An Impressive Track Record
By Preethi Ann Thomas | Published: 20th January 2014 12:00 AM |
Moving from one naval base to another and isolation on board a merchant vessel with his family, away from school, probably paints a sad picture. But in retrospect, that is the magical time that brought out Akshay Saxena’s love for maths and science — a passion he now tries to help other students discover. Co-founders of Avanti Learning Centres, Saxena and CEO Krishna Ramkumar have been helping students from low-income backgrounds prepare for college entrance exams, especially in engineering and medicine, since 2010.
Students spend up to 18 hours a week at a centre and are charged only around Rs 1,200 per month. Costs are kept low by a large network of volunteers and partners, who assist with teaching and administration. “Avanti aims to create a world where all students have access to affordable, high-quality math and science education. We provide it to high school students in 10 cities across India. With our unique teaching method, students spend most of their time teaching and working with each other. A highly committed team of IIT alumni tutor these students,” says Saxena. Their impressive track record earned him the Draper Richards Kaplan Fellowship and Echoing Green Fellowship in 2012 and subsequently, investment from the Pearson’s Affordable Learning Fund in 2013.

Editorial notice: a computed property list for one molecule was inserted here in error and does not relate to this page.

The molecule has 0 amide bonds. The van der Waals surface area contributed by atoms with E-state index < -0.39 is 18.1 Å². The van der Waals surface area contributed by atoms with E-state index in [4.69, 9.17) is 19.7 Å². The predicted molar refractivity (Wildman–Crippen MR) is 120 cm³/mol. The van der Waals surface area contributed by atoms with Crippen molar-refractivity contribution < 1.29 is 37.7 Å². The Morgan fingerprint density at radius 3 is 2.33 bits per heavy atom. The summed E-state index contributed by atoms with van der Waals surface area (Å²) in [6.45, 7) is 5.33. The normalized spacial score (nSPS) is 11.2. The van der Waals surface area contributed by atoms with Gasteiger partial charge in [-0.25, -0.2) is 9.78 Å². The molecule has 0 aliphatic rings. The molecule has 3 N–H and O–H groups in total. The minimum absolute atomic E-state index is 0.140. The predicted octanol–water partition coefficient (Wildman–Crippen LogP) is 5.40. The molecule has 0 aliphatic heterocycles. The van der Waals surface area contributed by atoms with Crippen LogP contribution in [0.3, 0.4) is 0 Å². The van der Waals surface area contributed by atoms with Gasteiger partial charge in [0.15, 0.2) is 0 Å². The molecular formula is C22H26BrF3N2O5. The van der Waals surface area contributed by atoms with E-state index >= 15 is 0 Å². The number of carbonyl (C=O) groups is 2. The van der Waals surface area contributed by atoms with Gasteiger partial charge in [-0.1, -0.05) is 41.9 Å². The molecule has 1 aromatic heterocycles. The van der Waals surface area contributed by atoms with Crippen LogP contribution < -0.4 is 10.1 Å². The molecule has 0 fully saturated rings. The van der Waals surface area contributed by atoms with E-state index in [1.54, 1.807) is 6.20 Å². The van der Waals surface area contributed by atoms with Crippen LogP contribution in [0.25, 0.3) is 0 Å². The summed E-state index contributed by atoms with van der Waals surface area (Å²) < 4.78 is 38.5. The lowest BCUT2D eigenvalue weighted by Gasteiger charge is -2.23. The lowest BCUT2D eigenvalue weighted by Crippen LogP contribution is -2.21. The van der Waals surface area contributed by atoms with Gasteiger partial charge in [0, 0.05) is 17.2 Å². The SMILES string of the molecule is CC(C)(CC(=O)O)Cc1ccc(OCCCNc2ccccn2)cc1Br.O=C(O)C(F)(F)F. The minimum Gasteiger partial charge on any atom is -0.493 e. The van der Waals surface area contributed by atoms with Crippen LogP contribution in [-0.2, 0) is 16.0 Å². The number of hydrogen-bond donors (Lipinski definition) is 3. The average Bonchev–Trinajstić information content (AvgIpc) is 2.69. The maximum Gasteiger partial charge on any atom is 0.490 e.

Saxena went to IIT-Bombay where he spent five years studying chemical engineering and graduated in 2006. He describes it as a wonderful experience. “I had the opportunity to play competitive basketball, edit the college newspaper and compete at speaking events in addition to my academics. I met Krishna, my co-founder, at IIT-Bombay and the beginnings of Avanti came from our work with the Institute Student Mentorship Program, where senior students mentored the incoming class of freshmen.”
But post-IIT, Saxena and Ramkumar pursued corporate careers. Saxena worked with the Boston Consulting Group in India, project implementation with the UN World Food Programme and fundraising and strategy at The International Save the Children Alliance. He also served on the founding team of HeartFlow, a medical diagnostics company.
Having been selected as an Ashoka Fellow last year, he reminisces, “Interacting with other Ashoka Fellows continues to be a huge source of motivation for me. Working in the development sector is hard and often very isolating. However, knowing that there are several others who have taken on even bigger challenges and are still as motivated and committed to their cause is massively inspiring.” He is currently on a leave of absence from the MBA programme at Harvard Business School, but makes times for the things he loves — motorcycling, cooking and eating street food. Saxena hopes to nudge more students forward on their learning trajectory.